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Author Topic: Ignition module testing  (Read 1448 times)

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Offline bandmiller2

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Ignition module testing
« on: April 23, 2009, 01:45:55 PM »
Have any of you brighter fellas figured out how to test the modules out of the saw with common meters.Theirs not much to them just a couple of leads and the grounded core??Frank C.
A man armed with common sense is packing a big piece

Offline Al_Smith

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Re: Ignition module testing
« Reply #1 on: April 23, 2009, 03:37:51 PM »
 In answer,no.There is more to them than just a laminated iron core with some windings .The thing contains a few diodes of one form or another plus a capacitor or two .

Offline Hilltop366

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Re: Ignition module testing
« Reply #2 on: April 23, 2009, 06:46:00 PM »
I'm not sure if I fall in the "brighter" slot but I will say this.

Back in the 80's - 90's when I worked on mostly motorcycles and ATVs the maker would supply specs for ohms to the connectors for the CDI, could be my meter was not good enough but often they would test good and not be, or test no good out of the box and work fine.
The only good test was to switch with a known good one.

As far as the coil part of the picture the ohm spec was more reliable and a dead short to ground or open was easy to see on both the primary and secondary.

Because they were seperate if the problem was not seen (making sure to try all the safty and kill switches) the coil was usually changed first (way cheaper to buy). The factory test were not very reliable.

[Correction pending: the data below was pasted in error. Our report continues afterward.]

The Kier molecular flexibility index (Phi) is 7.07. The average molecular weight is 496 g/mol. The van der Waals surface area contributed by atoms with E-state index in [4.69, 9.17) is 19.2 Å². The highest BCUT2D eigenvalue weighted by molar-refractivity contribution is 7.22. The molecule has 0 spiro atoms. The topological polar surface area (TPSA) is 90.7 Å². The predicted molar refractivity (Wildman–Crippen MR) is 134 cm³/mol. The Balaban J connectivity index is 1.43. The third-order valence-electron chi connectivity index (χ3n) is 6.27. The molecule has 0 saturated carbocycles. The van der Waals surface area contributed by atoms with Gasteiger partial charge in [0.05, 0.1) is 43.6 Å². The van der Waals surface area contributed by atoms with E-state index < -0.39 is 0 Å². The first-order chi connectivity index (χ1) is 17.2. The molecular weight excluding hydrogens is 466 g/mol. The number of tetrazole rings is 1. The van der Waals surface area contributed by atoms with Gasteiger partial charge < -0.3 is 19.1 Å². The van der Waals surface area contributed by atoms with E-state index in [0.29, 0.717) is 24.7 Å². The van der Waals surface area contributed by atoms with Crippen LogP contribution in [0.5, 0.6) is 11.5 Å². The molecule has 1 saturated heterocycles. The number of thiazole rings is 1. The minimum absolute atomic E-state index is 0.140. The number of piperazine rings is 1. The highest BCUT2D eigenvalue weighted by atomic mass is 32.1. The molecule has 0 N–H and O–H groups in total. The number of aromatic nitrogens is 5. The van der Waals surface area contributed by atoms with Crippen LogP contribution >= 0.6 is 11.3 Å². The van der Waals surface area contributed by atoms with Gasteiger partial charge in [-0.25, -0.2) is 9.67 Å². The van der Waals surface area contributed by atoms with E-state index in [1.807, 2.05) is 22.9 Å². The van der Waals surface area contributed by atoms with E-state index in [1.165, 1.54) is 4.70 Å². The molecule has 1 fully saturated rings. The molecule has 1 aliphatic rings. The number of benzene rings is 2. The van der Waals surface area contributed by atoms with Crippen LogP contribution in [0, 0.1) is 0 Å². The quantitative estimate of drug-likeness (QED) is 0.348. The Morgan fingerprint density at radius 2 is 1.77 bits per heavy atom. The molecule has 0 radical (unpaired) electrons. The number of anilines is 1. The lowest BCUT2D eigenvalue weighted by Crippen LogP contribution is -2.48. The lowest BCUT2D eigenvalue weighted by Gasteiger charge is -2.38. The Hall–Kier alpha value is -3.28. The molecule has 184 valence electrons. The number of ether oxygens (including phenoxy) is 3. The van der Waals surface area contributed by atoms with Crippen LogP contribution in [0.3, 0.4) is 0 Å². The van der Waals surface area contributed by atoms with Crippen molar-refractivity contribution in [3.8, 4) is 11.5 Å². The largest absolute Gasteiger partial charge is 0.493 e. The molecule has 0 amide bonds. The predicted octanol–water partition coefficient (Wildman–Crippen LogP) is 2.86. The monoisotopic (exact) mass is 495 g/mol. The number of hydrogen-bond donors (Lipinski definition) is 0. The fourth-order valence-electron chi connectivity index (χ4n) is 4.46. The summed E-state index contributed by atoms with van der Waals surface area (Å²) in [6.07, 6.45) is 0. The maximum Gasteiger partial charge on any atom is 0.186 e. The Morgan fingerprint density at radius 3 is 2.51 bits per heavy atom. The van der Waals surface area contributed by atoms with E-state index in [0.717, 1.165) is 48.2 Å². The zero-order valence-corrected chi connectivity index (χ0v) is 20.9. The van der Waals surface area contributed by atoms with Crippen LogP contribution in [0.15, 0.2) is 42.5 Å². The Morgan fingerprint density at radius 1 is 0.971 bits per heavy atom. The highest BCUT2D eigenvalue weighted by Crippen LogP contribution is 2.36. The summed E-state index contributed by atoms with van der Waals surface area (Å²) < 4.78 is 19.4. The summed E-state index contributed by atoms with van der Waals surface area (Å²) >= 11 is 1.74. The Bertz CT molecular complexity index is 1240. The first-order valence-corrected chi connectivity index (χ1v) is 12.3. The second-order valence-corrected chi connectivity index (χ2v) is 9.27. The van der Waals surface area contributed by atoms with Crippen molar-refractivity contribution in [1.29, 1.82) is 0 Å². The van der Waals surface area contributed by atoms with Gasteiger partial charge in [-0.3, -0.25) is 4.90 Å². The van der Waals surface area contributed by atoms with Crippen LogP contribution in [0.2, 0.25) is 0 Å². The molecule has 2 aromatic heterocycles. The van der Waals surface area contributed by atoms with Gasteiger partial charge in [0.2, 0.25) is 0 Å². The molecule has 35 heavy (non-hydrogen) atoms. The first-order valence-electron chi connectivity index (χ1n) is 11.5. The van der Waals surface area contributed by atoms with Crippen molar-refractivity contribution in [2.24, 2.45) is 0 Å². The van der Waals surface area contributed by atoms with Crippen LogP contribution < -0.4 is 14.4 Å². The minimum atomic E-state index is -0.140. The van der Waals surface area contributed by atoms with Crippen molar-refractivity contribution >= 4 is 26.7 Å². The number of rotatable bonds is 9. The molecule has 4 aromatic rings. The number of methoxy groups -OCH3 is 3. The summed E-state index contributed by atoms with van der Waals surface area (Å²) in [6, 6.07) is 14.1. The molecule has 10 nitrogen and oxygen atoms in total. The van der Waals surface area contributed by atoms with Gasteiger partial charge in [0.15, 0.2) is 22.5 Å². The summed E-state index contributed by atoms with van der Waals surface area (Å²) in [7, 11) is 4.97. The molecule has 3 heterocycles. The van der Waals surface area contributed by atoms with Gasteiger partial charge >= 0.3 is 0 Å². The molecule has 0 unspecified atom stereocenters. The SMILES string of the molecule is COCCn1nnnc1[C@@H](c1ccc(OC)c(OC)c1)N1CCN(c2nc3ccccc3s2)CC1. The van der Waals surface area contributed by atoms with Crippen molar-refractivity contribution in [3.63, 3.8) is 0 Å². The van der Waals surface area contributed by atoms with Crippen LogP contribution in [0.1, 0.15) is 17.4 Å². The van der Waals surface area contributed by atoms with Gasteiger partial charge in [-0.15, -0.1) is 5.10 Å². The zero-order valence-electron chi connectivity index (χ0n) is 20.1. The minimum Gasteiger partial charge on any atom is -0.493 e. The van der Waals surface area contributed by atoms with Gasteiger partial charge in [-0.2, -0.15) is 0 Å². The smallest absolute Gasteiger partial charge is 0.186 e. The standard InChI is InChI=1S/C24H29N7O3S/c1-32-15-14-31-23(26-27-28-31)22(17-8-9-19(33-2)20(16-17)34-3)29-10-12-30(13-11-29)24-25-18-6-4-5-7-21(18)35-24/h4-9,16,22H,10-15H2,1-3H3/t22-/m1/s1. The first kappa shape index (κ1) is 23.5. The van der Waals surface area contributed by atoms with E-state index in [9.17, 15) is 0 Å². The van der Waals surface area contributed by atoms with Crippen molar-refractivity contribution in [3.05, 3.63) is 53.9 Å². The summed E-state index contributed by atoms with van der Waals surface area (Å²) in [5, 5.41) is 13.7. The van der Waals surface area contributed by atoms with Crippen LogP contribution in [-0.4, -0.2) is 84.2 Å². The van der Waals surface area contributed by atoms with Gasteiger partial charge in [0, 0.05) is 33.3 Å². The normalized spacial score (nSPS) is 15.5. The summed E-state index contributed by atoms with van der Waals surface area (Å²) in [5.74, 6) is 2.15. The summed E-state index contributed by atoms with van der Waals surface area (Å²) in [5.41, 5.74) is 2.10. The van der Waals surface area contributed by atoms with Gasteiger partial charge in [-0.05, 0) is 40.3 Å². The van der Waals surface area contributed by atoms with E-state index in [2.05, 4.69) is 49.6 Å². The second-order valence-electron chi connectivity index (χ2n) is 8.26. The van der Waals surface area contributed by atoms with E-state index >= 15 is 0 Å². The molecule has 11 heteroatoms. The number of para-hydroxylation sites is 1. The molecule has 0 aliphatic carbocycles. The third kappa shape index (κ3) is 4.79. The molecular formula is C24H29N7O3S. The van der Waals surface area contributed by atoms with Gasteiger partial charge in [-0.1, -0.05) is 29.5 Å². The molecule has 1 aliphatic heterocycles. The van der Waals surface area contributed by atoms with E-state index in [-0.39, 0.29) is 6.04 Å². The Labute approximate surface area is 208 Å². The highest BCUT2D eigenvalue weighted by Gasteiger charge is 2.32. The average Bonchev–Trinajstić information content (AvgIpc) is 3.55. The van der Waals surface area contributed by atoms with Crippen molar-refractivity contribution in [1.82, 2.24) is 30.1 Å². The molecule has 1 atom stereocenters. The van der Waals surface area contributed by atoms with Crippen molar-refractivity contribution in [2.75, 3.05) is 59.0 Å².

Offline joe_indi

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Re: Ignition module testing
« Reply #3 on: April 24, 2009, 03:42:19 AM »
Try using a digital tach.
That is what I found the best for spot checks on the module.
The tach is designed to show rpms, which are current pulses strong enough to produce a spark.
Remove the spark plug, hold the tach near the spark plug lead and pull the recoil starter.
If you get a reading the module is producing sparks.
Slow pulls give you a reading of 80, 100 - 120.
Brisk pulls show 120 - 180 or even above 220 rpm.
If you get these the module isproducing enough current to produce a spark.
Further checks could then move on to the spark plug, kill switch wire, spark plug boot etc.
But...
Whether the module is producing the spark at the correct is something to be checked.
For that more 'exotic' tools might be required.But the simplest such tool was the cheap xenon timing guns which needed no direct connection to the ignition system.They were powered by a 12volt battery.The triggering was by a loose clip around any spot on the ignition lead.
Some bright chalk was required to mark the flywheel and base and you were ready.
Joe

Offline bandmiller2

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Re: Ignition module testing
« Reply #4 on: April 24, 2009, 07:16:21 AM »
Thanks guys,guess if the saw runs thats the best test.Frank C.
A man armed with common sense is packing a big piece

Offline joe_indi

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Re: Ignition module testing
« Reply #5 on: April 24, 2009, 08:55:11 AM »
Thanks guys,guess if the saw runs thats the best test.Frank C.
No frank,
Before trying to start the saw, after you check the saw for 'probably working electricals',
flood the engine a bit with the spark plug removed.
Clear the flooding by pulling on the starter a couple of times.
Fit the plug and try starting now.
Nowif the saw starts and runs, that's the best test
Joe

Offline Al_Smith

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Re: Ignition module testing
« Reply #6 on: April 24, 2009, 04:20:36 PM »
Generally speaking they either work or they don't .

The one exception to that rule I have found pertains to the SEM self advancing coil used on the 042-048 Stihls . They can work find ,the saw starts just dandy but cuts out at about half throttle . This I might add is enough to drive you nuts trying to figure out or at least it did me . Then too I might be closer to the edge than most,debatable . :D


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